The Basilica di Santa Maria Della Salute, built in the 17th century, stands as a symbol of gratitude to Our Lady of Health. This beautiful Baroque church was constructed following the Black Plague that swept across Europe, as a token of thanks for deliverance from the disease.
This is why you’ll find artworks inside the Salute referencing the Black Plague. The Basilica’s symbolic presence in the Venetian skyline has inspired many artists, including Canaletto, who painted the ‘Entrance to the Grand Canal’ featuring Venetians sailing in front of the Basilica.
While the Basilica di Santa Maria Della Salute might not be as detailed as the Basilica Cattedrale Patriarcale di San Marco on the outside, it’s brimming with Marian symbolism that’s fascinating to decipher.’
The grand dome of the church is designed to represent Mary’s crown, while the vast interior space symbolizes her womb. The octagonal design of the church, with its eight sides, is a nod to the eight points on Mary’s symbolic star.
Istrian stone and Marmorino are the primary materials used in the construction of the Basilica di Santa Maria Della Salute.
With the 125 sculptures representing different saints, evangelists, and prophets, it looks much more breathtaking. Inside, you’ll find stunning paintings by Titian and Tintoretto, including Tintoretto’s “Marriage at Cana”.
Now, if you’re planning to visit, here’s what you need to know. The Basilica is open every day from 9:30 am until noon and from 3:00 pm until 5:30 pm. You can enter the basilica for free! There’s a small charge if you want to visit the sacristy which houses more art.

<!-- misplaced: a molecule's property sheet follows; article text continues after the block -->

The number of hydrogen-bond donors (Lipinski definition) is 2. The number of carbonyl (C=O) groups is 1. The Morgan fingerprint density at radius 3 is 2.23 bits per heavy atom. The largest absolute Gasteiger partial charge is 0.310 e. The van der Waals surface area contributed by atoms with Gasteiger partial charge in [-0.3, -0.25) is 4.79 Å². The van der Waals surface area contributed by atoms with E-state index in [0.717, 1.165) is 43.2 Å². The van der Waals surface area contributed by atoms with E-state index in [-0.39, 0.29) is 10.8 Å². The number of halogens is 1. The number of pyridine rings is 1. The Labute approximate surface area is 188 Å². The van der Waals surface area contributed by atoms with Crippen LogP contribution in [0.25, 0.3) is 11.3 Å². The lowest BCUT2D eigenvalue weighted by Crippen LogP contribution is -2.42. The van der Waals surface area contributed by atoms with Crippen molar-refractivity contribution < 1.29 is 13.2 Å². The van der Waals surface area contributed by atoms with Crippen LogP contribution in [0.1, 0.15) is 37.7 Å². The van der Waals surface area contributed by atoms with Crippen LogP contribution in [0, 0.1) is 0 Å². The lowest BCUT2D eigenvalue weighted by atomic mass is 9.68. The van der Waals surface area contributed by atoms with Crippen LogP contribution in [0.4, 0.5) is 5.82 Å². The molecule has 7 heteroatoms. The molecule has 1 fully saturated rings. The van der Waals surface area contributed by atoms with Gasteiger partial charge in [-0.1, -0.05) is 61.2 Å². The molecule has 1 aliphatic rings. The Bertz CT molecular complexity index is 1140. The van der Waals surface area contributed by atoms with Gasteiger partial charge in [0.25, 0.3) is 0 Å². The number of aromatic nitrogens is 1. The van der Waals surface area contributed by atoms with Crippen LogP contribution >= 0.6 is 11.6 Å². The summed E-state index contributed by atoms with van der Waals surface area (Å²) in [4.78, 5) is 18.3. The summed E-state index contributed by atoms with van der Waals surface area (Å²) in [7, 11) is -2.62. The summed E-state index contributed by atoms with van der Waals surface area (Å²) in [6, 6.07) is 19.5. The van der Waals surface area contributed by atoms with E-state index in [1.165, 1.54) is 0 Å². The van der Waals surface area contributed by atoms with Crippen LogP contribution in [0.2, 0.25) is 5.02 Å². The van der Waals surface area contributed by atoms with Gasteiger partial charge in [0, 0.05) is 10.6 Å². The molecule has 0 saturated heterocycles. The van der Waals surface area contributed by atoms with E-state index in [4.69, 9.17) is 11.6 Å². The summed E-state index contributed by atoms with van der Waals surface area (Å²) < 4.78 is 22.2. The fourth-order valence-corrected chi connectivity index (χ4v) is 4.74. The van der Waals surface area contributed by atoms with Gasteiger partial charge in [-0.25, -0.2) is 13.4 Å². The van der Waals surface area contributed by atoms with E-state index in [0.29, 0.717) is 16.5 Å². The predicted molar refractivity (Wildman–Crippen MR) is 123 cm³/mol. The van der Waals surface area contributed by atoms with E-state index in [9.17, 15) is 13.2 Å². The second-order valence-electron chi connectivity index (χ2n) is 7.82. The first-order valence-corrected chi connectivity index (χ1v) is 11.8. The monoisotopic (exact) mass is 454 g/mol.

One thing you absolutely can’t miss is the Festa della Madonna della Salute. It’s held every year on November 21st to celebrate the end of the plague. Imagine this – Venetians crossing an improvised bridge over the Grand Canal to reach the Salute Basilica. It’s a fascinating event to behold!
There are several spots in Venice where you can get a fantastic view of the Basilica di Santa Maria della Salute:
- The Terrace of St. Mark’s Basilica: This terrace runs along the west and south façade of the basilica and from here you get a wonderful view, not only of Basilica di Santa Maria della Salute, but also St. Mark’s Square, Torre dell’Orologio, the Doge’s Palace, and the Venetian lagoon.
- Onboard a Boat on the Grand Canal: One of the best views of Santa Maria della Salute is onboard a boat, sailing down the Grand Canal.
3. Ca’ d’Oro
Next up on our tour of Venice is the Ca’ d’Oro, also known as the Palazzo Santa Sofia, it is a palace from the 15th century.
Situated along Venice Grand Canal (it has its own station just a stone’s throw away from the Rialto bridge), this palace is like a time capsule, filled with artworks by Titian and Van Dyck, as well as more relics from the Renaissance.
When you’re in Venice, you can’t miss the Ca’ d’Oro. It’s considered the finest example of Venetian Gothic architecture (a blend of Gothic, Moorish, and Byzantine architecture into a unique aesthetic) still standing. The facade is adorned with Bons’ floral Venetian Gothic style, much like the famous Doge’s Palace we talked about earlier.
But it’s not just for show — you can actually go inside! It’s now home to the Galleria Giorgio Franchetti, where you can see sculptures and paintings from the 15th to 17th centuries. One standout piece is the ‘Madonna and Child’ by Michele Giambono.
Ca’ d’Oro has three stories, which you can easily see by looking at its adorable facade. The base level of the building features a covered outdoor walkway with five arches. The second and third levels boast balconies, each supported by five pillars and topped with quatrefoil window designs.
The architectural harmony between the two balconies is truly impressive. The alignment of the arches and pillars, coupled with the quatrefoil windows above each pillar, creates a mesmerizing pattern. Additional details like the roof decorations, the rectangular frames around the windows, and the wavy edges contribute to the elegance of Ca’ d’Oro.